Approval of President Donald Trump, Sen. Bob Corker, and Sen. Lamar Alexander all dropped a few points since the last Vanderbilt Poll in May, to 48, 47 and 44 percent, respectively.
The drop in approval ratings for Alexander and Corker reflect in large part the decline in approval of Congress. Even more notably, President Trump has lost substantial support in Tennessee, dropping 12 points over the last year. Over the same time period, the percentage of Tennesseans who say they believe President Trump is changing Washington for the better has fallen 24 points to 35 percent, while the percentage who believe Trump is changing things for the worse has risen 16 points. In addition, just 39 percent of Tennesseans believe the president tells the truth most of the time.
“The broader point is that, for a state he won so handily a year ago, Trump is not overwhelmingly popular here,” said Geer. This finding comports with the upset win in the Alabama Senate race, where Trump campaigned heavily for Roy Moore.
Tennesseans remain deeply dissatisfied with Washington – 63 percent say they are frustrated, and another 21 say they are angry at the federal government. After a brief post-election honeymoon period, Tennesseans’ overall approval of Congress has returned to its typically anemic 23 percent. “What’s really interesting here is that the fall in approval is entirely driven by Republican dissatisfaction with the Republican-led Congress,” Clinton said. “Whereas nearly 50 percent of Republicans approved of Congress in November of 2016, now only a third of them approve of the job they are doing.”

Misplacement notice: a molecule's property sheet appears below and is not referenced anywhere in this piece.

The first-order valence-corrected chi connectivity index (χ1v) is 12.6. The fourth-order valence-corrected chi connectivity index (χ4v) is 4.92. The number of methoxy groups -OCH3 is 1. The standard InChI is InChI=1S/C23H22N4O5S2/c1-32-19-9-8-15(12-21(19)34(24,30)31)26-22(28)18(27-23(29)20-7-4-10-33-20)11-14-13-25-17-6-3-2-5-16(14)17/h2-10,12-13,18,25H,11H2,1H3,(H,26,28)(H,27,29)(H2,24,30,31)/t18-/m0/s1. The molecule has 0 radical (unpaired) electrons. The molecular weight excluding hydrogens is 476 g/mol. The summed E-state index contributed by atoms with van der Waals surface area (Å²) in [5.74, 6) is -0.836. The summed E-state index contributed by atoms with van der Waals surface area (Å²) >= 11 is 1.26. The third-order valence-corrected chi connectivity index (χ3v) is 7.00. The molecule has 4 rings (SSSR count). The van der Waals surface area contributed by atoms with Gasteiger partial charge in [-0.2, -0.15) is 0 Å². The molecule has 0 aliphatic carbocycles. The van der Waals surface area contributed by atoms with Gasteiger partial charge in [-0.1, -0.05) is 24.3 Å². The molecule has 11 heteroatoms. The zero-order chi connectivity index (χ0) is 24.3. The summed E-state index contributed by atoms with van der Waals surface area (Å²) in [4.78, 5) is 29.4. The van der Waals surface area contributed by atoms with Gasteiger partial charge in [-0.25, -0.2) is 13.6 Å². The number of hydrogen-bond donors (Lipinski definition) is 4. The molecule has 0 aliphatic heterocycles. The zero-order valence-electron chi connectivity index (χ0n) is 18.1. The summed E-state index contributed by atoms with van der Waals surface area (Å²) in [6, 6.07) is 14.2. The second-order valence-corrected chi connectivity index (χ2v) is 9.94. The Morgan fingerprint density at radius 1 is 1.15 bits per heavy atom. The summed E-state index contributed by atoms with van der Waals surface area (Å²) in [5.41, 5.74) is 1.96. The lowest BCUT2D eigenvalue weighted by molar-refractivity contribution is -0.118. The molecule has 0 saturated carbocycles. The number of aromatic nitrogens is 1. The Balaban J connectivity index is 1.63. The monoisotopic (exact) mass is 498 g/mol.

Yearning for bipartisanship
Two-thirds of Tennesseans blame both parties for the dysfunction they perceive in government, and 76 percent say they want their representatives to reach across the aisle in order to get things done—even if it means compromising on some of their own values and priorities.
And that’s a preference that transcends ideology. “There are problems in the nation and the state, and people want problem-solvers and solutions, not bomb-throwers and partisan rhetoric,” Clinton said.
2018 candidate name recognition
Republican Marsha Blackburn has the most recognizable name in Tennessee’s U.S. Senate race, at 73 percent, with Democratic candidate Phil Bredesen close behind at 65. Republican Stephen Fincher trails considerably, with only 22 percent, but does have substantial name recognition in the western part of the state (46 percent).
In the governor’s race, Republican Diane Black leads with 59 percent name recognition, followed by Democrat Karl Dean with 41 percent. Republicans Beth Harwell (40) , Randy Boyd (33), Mae Beavers (28) and Bill Lee (14) follow, with Democrat Craig Fitzhugh standing at 10 percent.
Geer cautioned that name recognition doesn’t mean much at this point, and said that this year especially, anything is possible. “You can become very well known in this state in a very short period of time. We will see some very different numbers in the May 2018 poll.”
Tennesseans on the issues
Health care, education and the economy remain the most important issues for Tennesseans at both the federal and state level, far outstripping immigration, gun legislation, income inequality and social issues as top priorities.